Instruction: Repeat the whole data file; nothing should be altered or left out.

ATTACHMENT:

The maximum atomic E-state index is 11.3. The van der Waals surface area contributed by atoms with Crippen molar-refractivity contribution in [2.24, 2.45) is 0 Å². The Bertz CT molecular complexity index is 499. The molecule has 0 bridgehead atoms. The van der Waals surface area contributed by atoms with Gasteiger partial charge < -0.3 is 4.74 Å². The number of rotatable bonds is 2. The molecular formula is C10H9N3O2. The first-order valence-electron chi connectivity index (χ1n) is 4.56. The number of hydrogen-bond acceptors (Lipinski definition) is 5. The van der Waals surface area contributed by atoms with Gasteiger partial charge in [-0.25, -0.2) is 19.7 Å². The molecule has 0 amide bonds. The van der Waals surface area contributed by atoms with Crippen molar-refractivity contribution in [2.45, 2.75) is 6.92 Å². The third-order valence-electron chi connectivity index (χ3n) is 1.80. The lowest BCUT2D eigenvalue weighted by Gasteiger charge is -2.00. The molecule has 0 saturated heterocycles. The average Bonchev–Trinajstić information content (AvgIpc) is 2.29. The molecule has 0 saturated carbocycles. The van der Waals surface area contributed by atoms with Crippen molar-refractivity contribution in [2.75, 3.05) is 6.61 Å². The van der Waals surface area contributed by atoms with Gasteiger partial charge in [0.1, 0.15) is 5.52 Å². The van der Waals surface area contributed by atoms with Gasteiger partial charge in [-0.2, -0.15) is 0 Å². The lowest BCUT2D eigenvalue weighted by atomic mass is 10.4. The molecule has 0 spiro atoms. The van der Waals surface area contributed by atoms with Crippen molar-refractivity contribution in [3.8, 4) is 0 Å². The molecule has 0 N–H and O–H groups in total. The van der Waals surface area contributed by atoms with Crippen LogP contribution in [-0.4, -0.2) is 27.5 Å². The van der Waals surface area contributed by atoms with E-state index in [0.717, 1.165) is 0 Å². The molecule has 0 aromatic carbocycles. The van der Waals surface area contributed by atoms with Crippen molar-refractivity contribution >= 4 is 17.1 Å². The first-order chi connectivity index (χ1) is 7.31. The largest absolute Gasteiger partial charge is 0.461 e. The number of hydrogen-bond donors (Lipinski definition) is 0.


The maximum atomic E-state index is 11.3. The van der Waals surface area contributed by atoms with Crippen molar-refractivity contribution in [2.24, 2.45) is 0 Å². The Bertz CT molecular complexity index is 499. The molecule has 0 bridgehead atoms. The van der Waals surface area contributed by atoms with Gasteiger partial charge < -0.3 is 4.74 Å². The number of rotatable bonds is 2. The molecular formula is C10H9N3O2. The first-order valence-electron chi connectivity index (χ1n) is 4.56. The number of hydrogen-bond acceptors (Lipinski definition) is 5. The van der Waals surface area contributed by atoms with Gasteiger partial charge in [-0.25, -0.2) is 19.7 Å². The molecule has 0 amide bonds. The van der Waals surface area contributed by atoms with Crippen molar-refractivity contribution in [2.45, 2.75) is 6.92 Å². The third-order valence-electron chi connectivity index (χ3n) is 1.80. The lowest BCUT2D eigenvalue weighted by Gasteiger charge is -2.00. The molecule has 0 saturated heterocycles. The average Bonchev–Trinajstić information content (AvgIpc) is 2.29. The molecule has 0 saturated carbocycles. The van der Waals surface area contributed by atoms with Crippen molar-refractivity contribution in [2.75, 3.05) is 6.61 Å². The van der Waals surface area contributed by atoms with Gasteiger partial charge in [0.1, 0.15) is 5.52 Å². The van der Waals surface area contributed by atoms with Gasteiger partial charge in [-0.2, -0.15) is 0 Å². The lowest BCUT2D eigenvalue weighted by atomic mass is 10.4. The molecule has 0 spiro atoms. The van der Waals surface area contributed by atoms with Crippen molar-refractivity contribution in [3.8, 4) is 0 Å². The molecule has 0 N–H and O–H groups in total. The van der Waals surface area contributed by atoms with Crippen LogP contribution in [-0.4, -0.2) is 27.5 Å². The van der Waals surface area contributed by atoms with E-state index in [0.717, 1.165) is 0 Å². The molecule has 0 aromatic carbocycles. The van der Waals surface area contributed by atoms with Crippen molar-refractivity contribution >= 4 is 17.1 Å². The first-order chi connectivity index (χ1) is 7.31. The largest absolute Gasteiger partial charge is 0.461 e. The number of hydrogen-bond donors (Lipinski definition) is 0.